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    It may just be that Derby had the drawings for the Caprotti cylinders from the last two black fives and just joined the dots... However the Selling point/ Justification for the caprotti was that it wasn't just efficient but would hold its settings/ require less maintenance than the walshaerts... not much point in having valve gear that you can leave alone for 50,000 + miles if the pistons need to come out every 20,000.

    IIRC correctly Tyseley have not recommended the additional fixing point but instead are using a different construction of piston/ rod and a different approach to lubrication. Difficult to argue with this until its tested and if its GWR thinking maybe it will work... don't think anything on the GW ever this type of slidebar or had as much superheat as 71000 though
     
    Last edited: Apr 3, 2018
  13. std tank

    std tank Member

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    If the truth is known, 71000 was the victim of an experiment carried out on Britannias 70035-44 when they were built. These ten Brits were fitted with combined pistons and rods with just two piston rings on them and no spring loaded pads. The experiment was discontinued at the end of 1953 and separate pistons and piston rods were fitted, together with new front cylinder covers as per the rest of the Class. However, someone in the design department at Derby decided that similar combined pistons and rods should be fitted to the Duke, which it carried throughout its life, until now. As you say, it is reverting to the normal separate pistons and piston rods, with new front covers. This loco has never had any luck go its way.
     
  14. Matt37401

    Matt37401 Part of the furniture

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    Hmm, maybe the fact it's still with us, might that be considered lucky?
     
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  15. std tank

    std tank Member

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    Yes, considering it went to the wrong scrapyard prior to being redirected to Barry.
     
  16. Sheff

    Sheff Well-Known Member

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    Can you explain that plse - AFAIK both versions of the poppet valve 5's had the standard LMS two bar arrangement?
     
  17. class8mikado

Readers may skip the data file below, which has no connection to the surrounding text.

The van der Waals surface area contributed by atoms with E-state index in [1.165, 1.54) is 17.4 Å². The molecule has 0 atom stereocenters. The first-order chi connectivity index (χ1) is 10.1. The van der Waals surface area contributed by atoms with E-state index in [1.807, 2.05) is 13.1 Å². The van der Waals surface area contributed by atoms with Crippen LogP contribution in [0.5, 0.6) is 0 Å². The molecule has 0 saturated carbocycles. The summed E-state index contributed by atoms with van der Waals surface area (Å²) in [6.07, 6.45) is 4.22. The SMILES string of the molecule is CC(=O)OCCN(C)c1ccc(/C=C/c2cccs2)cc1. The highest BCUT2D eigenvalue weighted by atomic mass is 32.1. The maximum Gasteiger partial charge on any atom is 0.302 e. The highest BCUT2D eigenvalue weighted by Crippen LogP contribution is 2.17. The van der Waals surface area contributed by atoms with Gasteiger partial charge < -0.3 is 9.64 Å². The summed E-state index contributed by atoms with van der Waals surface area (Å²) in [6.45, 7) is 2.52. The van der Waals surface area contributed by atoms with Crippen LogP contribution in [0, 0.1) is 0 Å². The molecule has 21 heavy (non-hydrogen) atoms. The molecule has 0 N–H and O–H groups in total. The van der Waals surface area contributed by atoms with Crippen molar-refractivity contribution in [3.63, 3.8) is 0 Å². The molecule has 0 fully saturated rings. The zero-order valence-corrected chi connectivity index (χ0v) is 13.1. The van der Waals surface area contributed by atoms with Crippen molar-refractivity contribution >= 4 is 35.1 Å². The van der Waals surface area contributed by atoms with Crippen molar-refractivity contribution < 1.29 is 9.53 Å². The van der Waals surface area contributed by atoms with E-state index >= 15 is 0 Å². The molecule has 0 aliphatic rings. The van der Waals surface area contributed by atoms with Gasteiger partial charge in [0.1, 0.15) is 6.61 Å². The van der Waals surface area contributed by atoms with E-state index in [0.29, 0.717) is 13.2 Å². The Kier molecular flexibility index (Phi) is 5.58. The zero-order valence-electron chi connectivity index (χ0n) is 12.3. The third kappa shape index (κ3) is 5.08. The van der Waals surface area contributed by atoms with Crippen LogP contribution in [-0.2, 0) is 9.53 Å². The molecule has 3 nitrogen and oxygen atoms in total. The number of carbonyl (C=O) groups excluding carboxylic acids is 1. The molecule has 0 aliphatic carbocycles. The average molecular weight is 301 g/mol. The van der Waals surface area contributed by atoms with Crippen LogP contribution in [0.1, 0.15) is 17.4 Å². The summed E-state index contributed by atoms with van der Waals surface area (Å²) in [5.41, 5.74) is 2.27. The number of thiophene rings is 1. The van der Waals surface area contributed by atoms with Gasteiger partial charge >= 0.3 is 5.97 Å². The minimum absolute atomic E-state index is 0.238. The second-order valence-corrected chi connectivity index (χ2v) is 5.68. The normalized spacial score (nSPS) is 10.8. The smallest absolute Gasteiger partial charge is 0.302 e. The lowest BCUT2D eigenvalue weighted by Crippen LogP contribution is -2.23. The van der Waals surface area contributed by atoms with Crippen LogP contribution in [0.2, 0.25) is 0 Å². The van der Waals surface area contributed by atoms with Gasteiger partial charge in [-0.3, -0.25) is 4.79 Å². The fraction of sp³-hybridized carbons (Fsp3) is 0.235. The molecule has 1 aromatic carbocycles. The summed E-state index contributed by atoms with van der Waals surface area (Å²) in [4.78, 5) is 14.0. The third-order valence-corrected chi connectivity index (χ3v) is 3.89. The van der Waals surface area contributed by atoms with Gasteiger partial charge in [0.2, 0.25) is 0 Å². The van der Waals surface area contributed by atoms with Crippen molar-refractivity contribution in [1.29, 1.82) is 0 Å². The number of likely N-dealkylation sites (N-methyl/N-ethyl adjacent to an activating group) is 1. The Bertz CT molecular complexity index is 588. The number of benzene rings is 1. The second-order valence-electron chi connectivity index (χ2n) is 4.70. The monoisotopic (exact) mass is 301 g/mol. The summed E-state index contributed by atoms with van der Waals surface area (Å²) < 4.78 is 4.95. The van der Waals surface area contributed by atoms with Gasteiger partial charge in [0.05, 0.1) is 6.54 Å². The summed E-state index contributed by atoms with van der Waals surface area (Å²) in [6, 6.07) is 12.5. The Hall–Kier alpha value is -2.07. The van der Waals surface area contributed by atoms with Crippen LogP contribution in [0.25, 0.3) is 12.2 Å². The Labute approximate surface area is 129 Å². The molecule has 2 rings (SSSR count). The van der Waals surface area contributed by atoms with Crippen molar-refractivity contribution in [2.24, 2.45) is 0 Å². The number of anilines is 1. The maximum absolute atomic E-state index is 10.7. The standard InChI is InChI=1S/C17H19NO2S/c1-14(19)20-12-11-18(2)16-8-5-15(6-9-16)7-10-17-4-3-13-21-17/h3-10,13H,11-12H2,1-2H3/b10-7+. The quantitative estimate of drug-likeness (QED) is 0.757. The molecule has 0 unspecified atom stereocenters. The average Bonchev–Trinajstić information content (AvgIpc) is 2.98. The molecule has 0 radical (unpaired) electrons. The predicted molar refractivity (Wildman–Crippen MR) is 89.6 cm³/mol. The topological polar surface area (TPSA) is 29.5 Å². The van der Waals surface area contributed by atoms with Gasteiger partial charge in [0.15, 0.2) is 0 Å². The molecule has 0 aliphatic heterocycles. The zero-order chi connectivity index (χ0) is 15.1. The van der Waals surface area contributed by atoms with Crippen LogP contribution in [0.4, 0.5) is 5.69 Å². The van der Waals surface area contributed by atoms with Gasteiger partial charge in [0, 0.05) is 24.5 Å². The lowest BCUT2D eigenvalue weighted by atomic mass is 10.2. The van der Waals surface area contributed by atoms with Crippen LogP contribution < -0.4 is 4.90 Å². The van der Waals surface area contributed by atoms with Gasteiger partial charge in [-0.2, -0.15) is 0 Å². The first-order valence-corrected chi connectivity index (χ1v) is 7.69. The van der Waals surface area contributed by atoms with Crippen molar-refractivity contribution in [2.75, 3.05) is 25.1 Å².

class8mikado Member

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    Yes, but doesn't the two bar arrangement have mounting points on the cylinders and a bracket 2/3rds of the way back... so if that was your starting point it might be a natural progression to leave the mountings feature ? and reposition it to mate with the new slide bar arrangement ?
     
  18. GWR4707

    GWR4707 Resident of Nat Pres

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    Seems to suggest in SR that there is potentially going to be a more regular Q path available within the new timetable to allow more frequency in Shakespeares....

    I would suspect you could possibly add another Castle, a King, a Saint, a County and a 47xx to that potential stable as I am not sure who else the GWS will be able to link up with?

    Its all possibly down to demand, by the end of 2018 there is likely to be 3 main line registered Jubilees already, will there be enough work for them?
     
  19. John Petley

    John Petley Well-Known Member

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    Mind you, from Tyeseley's point of view, a Jubilee can go places which an outside-cylinder GWR 4-6-0 can't. I'm not sure whether a Jubilee will fit on the Worcester-Malvern-Hereford line, but these days Castles and Halls most definitely don't. The two most recent main line trains to run over that route were both hauled by Bulleid Pacifics (I photographed the first, hauled by 34067 and travelled on the second, hauled by 34046). If Kolhapur does fit, it would enable Vintage Trains to run specials along a very picturesque line which their current working fleet - panniers excepted - can't access and which isn't that far away from Tyseley. Sadly, by the time 5593 turns another wheel under its own power, the semaphore signals between Worcester Shrub Hill and Malvern Wells are likely to be no more, but there will still be the combination of lovely countryside, a gem of a station at Great Malvern and a challenging 1 in 80 climb up to Colwall Tunnel.

    Come to think about it, as this thread is about 71000, I wonder if it will fit on this line. No doubt within a couple of years we will know the answer.
     
  20. class8mikado

    class8mikado Member

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    Since Duke of Gloucester is a BR standard it should be relatively loading gauge friendly compared to a GW loco.